Listening to Finance Minister Colm Imbert's mid year review last week and then to his extraordinary attack the day after on several economists who had dared to say that they disagreed with him, got me to thinking. What exactly has changed in the two and a half years that Mr. Imbert and his Party have been in power? And are these changes for the better? Are we all better off now than we were in September 2015?

Well, I suppose that some people are better off now. I mean, Dr. Rowley, Stuart Young, Colm Imbert et al clearly are. They hold the reins of power, travel all over the world as far away as China and Australia, have the police clear the traffic out of the way so that they don't have to put up with the long delays that we ordinary 'plebs' have to face on a daily basis, are able to take their children to army shooting ranges and allow them to handle high powered weapons in breach of the laws of this land without penalty, can fraternize with known gangsters ... I'm sorry, I meant 'community leaders' ... without anybody really raising an eyebrow, can buy boats with taxpayers' money and not have to give the general public any real information as to the true cost of same or why they are doing things that don't make sense. (For example, can anybody explain why the Galleons Passage is going to Cuba for extra toilets and a canopy to be installed at a cost of some US$300,000  and why that work could not have been done in Trinidad?) The list goes on, but you get the point: some people are better off.

But are the rest of us better off? Have things changed for the better or for the worse for the rest of us? Certainly, most people that I talk to say that the crime situation bothers them enormously. Everybody that I talk to says that they either know somebody or are related to somebody who has been the victim of a crime. The murder rate is up ... by a lot! People have no faith in the police at all (but then , to be fair, I don't think that this last comment reflects a change ... just that things seem to have gotten worse).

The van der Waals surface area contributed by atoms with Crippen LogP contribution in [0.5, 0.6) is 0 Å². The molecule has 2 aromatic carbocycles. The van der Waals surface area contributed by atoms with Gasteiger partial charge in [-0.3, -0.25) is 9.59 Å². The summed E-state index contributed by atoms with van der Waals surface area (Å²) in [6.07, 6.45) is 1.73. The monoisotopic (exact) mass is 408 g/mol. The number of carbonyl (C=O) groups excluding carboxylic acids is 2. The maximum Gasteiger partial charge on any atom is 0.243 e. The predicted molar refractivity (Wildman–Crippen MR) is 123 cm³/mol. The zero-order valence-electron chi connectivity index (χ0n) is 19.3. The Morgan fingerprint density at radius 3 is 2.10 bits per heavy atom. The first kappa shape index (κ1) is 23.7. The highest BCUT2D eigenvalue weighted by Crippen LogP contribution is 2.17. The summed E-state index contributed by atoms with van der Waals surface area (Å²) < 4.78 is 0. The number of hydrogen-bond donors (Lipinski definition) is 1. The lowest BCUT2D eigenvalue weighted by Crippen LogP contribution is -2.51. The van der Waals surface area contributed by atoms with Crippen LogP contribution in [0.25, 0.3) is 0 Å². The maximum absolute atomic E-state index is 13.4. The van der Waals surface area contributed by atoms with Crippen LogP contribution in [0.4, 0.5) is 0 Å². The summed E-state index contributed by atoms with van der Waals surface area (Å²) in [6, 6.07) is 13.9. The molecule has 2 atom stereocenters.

Financially, most people seem to be worse off. The guy I buy my doubles from in St. James on a Saturday morning tells me that his business is down from a few years ago while his costs have gone up. A lot of people seem to have lost their jobs. Except for those lawyers lucky enough to get government work every lawyer that I talk to says that his business is down. (Okay, I know that a lot of people won't cry about that one!) Doctors also complain that they are seeing less people in their waiting rooms as people are increasingly reluctant to seek medical attention in the hope that two asprins and bed rest will cure whatever ails them. Getting foreign exchange to pay legitimate bills has become a nightmare. One person I know tells me that she can't get enough legitimate money to send for her son in university in Canada so she has to buy foreign exchange on the black market at TT$8 to US$1. This has made it much more expensive for her family and they have been forced to cut back on other things in order to keep their child in food and lodging in Canada. She wonders how all these companies like Starbucks, KFC etc. seem to have no problems in paying their royalties (which both she and I believe must run into millions) when she can't get Canadian $1,000 a month to send for her son. I tend to agree with her. It doesn't seem right. So I suppose that those big companies are better off?! Certainly, they don't seem to have foreign exchange problems. My friend, though, certainly is not.

So? Despite all the rhetoric, can anybody tell me what exactly has changed in the last two and a half years? Because from my perspective the only changes that I can see are for the worse. And if Mr. Imbert can really see clearly now that the rain has finally gone, can he tell us exactly where he thinks that we will be this time next year? What are his bench marks for a better life? By what standards does he say that we should judge him? Because at some stage he and his gang have to take responsibility. And it is only fair that he should tell us by what standards we should judge him. After all, surely that is a reasonable request?

I've said it before and I'll say it again: there is only one reason for politics ... one reason for government. To make life better for the people! Full Stop! There is no other reason!!